Too busy for God

Homily 437 – Presentation of the Theotokos
Holy Transfiguration Orthodox Church, Ames, Iowa
November 21, 2020
Epistle: (320) Hebrews 9:1-7
Gospel: (54, 58) Luke 10:38-42; 11:27-28

In the Name of the Father, and of the Son, and of the Holy Spirit, One God.

In the Gospel for this feast, the Feast of the Presentation of the Theotokos in the Temple, the Church selects a passage about Martha and Mary, two sisters who live, along with their brother Lazarus, in Bethany.

We are perhaps familiar with the passage – Martha is being hostess, Mary sits at Christ’s feet, listening. Martha complains about her sister not helping.

When the Birthgiver of God is presented in the Temple, the Church recalls that while she did pursue a trade – she is depicted on the icon of the Annunciation as making the thread for temple vestments – she spent most of her “brainpower” in contemplating God and the things of God.

She was Mary, not Martha. Martha was so consumed with hospitality – a good thing, a highly worthy effort – that she was unable, perhaps unwilling, to contemplate the things of God.

I will say it reminds me often of our situation here at Holy Transfiguration. We have many roles to fill, many tasks to be accomplished. However, we have very few people to accomplish those roles.

And so, we run the risk of Martha-ism. We run the risk of being too busy about the Church to the neglect of the Person of the Church – the person of Christ.

I’m guilty of that, certainly. As I stand in front of the Altar Table during the Liturgy, I have to confess my mind can be wandering to how the altar lights are doing, or if we are running low on prosphora, or if the temperature is OK, and if the live stream is stopped for some reason.

There are a myriad of other things – the music, the people we pray for, the people who I’d like to visit if I could, my lack of preparation for the sermon.

In seminary, they tell us that for the first decade of being a priest, the most difficult thing to do is pray during the services. Similarly for the Choir, and for the Altar Servers.

Many times, if I am focused, the hymns do speak to me in a different way than I thought. Or sometimes during the proclamation of the Gospel, a new insight happens. I hear something in a new way. Then, an internal debate starts – do I throw out what I’ve prepared and speak on this new thought, or continue with what I have?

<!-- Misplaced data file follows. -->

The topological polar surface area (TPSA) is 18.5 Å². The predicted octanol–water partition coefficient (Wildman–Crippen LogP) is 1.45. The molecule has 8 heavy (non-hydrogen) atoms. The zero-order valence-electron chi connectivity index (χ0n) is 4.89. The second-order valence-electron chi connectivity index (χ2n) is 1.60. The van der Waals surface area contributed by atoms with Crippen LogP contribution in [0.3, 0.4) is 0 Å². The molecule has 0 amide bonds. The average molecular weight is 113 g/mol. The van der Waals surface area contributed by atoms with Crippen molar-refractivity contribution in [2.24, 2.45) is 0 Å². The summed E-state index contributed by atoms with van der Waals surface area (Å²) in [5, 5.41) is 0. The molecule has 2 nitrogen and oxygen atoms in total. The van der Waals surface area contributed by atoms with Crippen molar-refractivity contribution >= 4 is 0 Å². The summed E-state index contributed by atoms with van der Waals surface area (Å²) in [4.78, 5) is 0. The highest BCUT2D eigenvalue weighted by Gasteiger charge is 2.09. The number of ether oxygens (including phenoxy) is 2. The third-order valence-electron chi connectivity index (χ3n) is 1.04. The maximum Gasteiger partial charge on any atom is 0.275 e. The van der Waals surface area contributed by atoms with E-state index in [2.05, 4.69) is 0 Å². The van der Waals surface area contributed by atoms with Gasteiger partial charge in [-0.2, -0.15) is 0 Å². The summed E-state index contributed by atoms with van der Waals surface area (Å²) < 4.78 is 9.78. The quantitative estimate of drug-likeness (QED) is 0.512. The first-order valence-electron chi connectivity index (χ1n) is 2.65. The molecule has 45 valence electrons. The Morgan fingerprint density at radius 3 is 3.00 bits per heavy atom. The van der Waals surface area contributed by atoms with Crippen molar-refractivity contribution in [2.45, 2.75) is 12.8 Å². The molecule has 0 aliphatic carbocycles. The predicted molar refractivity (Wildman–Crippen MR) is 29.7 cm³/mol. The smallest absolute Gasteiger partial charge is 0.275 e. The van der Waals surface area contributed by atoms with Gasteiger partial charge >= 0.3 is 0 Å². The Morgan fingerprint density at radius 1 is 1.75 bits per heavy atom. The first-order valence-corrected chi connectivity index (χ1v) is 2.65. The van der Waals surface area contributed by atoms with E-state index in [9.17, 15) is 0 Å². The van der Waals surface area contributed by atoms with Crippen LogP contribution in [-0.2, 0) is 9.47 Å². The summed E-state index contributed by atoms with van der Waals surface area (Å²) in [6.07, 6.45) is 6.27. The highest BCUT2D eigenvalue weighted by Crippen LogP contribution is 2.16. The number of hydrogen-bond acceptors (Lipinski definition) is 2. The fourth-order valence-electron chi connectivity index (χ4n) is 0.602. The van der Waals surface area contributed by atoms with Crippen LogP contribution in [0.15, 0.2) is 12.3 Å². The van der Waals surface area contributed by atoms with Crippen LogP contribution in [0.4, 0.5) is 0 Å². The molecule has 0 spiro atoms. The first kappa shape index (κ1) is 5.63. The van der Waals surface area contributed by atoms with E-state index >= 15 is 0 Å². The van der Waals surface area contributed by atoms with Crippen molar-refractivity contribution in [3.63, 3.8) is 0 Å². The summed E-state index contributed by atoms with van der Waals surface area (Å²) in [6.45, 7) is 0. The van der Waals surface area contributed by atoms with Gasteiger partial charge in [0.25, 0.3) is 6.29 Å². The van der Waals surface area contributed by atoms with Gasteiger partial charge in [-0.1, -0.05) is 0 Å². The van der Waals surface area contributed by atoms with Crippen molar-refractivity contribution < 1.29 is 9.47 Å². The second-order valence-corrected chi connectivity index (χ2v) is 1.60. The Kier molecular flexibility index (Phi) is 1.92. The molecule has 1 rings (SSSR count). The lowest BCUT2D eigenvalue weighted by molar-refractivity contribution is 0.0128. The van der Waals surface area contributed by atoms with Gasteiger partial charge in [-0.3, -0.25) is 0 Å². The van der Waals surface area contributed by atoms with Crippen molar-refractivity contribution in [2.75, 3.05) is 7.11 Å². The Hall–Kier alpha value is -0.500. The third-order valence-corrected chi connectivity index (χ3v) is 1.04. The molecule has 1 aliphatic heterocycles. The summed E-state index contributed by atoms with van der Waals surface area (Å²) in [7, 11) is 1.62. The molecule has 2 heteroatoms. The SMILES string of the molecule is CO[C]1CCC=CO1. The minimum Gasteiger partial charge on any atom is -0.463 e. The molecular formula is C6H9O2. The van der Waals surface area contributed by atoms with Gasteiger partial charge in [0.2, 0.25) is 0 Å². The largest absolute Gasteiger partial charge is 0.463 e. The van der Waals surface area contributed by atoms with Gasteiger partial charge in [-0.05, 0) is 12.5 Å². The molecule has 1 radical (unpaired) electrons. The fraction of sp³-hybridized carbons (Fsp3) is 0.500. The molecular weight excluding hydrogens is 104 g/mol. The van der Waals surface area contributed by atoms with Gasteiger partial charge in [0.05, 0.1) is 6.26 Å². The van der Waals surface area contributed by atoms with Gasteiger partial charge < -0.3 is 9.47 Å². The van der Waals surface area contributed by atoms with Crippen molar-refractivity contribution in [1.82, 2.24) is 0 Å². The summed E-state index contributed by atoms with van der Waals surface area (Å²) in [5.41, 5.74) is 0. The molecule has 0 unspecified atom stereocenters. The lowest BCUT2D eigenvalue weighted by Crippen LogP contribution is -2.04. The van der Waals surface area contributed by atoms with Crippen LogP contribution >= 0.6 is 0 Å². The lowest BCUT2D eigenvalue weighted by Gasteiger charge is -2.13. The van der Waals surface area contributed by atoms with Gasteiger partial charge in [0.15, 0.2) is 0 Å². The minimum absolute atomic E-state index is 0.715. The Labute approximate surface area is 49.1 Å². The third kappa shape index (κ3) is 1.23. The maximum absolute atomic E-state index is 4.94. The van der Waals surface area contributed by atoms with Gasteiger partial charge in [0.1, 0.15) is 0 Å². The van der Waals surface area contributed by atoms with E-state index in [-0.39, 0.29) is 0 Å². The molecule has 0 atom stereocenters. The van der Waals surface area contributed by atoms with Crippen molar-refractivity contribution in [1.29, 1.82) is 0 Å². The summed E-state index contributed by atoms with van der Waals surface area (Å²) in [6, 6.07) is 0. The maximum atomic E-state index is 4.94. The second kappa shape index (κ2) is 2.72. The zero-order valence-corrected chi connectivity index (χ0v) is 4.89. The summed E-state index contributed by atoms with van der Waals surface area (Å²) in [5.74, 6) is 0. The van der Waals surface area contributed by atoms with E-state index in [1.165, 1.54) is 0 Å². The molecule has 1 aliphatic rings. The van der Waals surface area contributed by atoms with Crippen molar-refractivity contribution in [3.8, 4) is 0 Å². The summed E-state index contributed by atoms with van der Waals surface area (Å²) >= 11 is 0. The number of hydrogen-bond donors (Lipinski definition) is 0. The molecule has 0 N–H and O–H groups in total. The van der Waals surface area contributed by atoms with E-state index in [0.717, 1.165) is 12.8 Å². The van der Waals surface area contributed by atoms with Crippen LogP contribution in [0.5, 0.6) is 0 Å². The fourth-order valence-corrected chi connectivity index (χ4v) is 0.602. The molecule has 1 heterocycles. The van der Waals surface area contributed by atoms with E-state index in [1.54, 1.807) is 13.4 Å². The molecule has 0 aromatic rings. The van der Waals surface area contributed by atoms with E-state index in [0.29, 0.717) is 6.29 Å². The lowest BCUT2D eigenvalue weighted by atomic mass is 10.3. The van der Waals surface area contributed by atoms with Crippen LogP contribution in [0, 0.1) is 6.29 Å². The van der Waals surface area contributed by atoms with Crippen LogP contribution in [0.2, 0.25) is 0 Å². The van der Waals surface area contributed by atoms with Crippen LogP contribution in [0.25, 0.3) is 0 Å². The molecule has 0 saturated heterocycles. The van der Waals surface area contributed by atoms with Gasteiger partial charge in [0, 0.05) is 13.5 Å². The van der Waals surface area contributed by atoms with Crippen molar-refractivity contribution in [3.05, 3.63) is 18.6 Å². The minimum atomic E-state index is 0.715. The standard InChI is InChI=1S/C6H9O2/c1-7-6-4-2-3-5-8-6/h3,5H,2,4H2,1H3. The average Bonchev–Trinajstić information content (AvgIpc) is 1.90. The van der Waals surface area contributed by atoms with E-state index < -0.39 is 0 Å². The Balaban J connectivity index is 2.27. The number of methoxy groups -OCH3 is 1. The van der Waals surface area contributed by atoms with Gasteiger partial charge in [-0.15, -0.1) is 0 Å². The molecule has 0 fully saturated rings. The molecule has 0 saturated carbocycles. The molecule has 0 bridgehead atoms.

I rarely speak on a new thought. I haven’t had the time to fully flesh it out. So I’m learning to absorb that thought.

Much like Mary would have absorbed that thought sitting at the feet of our Lord, or how the Birthgiver of God would have absorbed that thought as she spun wool in the Temple.

In Mary the Birthgiver of God, we see often in the Scriptures that these insights or thoughts must have caused her confusion – we are told she “treasured them in her heart” or contemplated the meaning.

How we solve our local problem of so much to do with so few people is a matter of us learning not to do too much. At least, not to the neglect of the salvation of our souls, and the communion we have with our Lord.

Of course, I would also add that we could begin inviting our friends, and have more people! That would help solve the problem a bit!

Now, I’m deeply appreciative of the work that everyone does here. Deeply appreciative. My concern is that we don’t try to do too much, meaning we aren’t able to continue to grow in our spiritual life.

That we recognize the need we have to serve our Lord by denying ourselves on behalf of those around us, but also to take Mary’s seat at Christ’s feet and absorb His love for us.

Don’t forget that Martha, and Mary, and Lazarus were called “friends of Jesus.”

That meant there was a relationship. Mary and Martha are reported in the Gospels to have kinda scolded Christ. If you had been here – our brother Lazarus wouldn’t have died.

And Christ didn’t rebuke them like He rebuked Peter who scolded Christ.

In the final analysis, Christ asks us to be His friend, paradoxically, by being His slave. While much of our life is spent doing the work of the Lord, and the work ascetically on ourselves, there are times when Christ tells us we are doing too much and He desires to give us, like Mary, the better part.

And we do well to heed the commandment of our Lord and to sit and be patient.

And listen. And hear. And to make our requests known to Christ.

We can be Martha. We can be Mary. We can be the Birthgiver. It revolves around paying attention to Christ when we aren’t encountering others in need.

And, unlike Martha in this case, knowing when the needs have been met.

In the Name of the Father, and of the Son, and of the Holy Spirit, One God. Glory to Jesus Christ!

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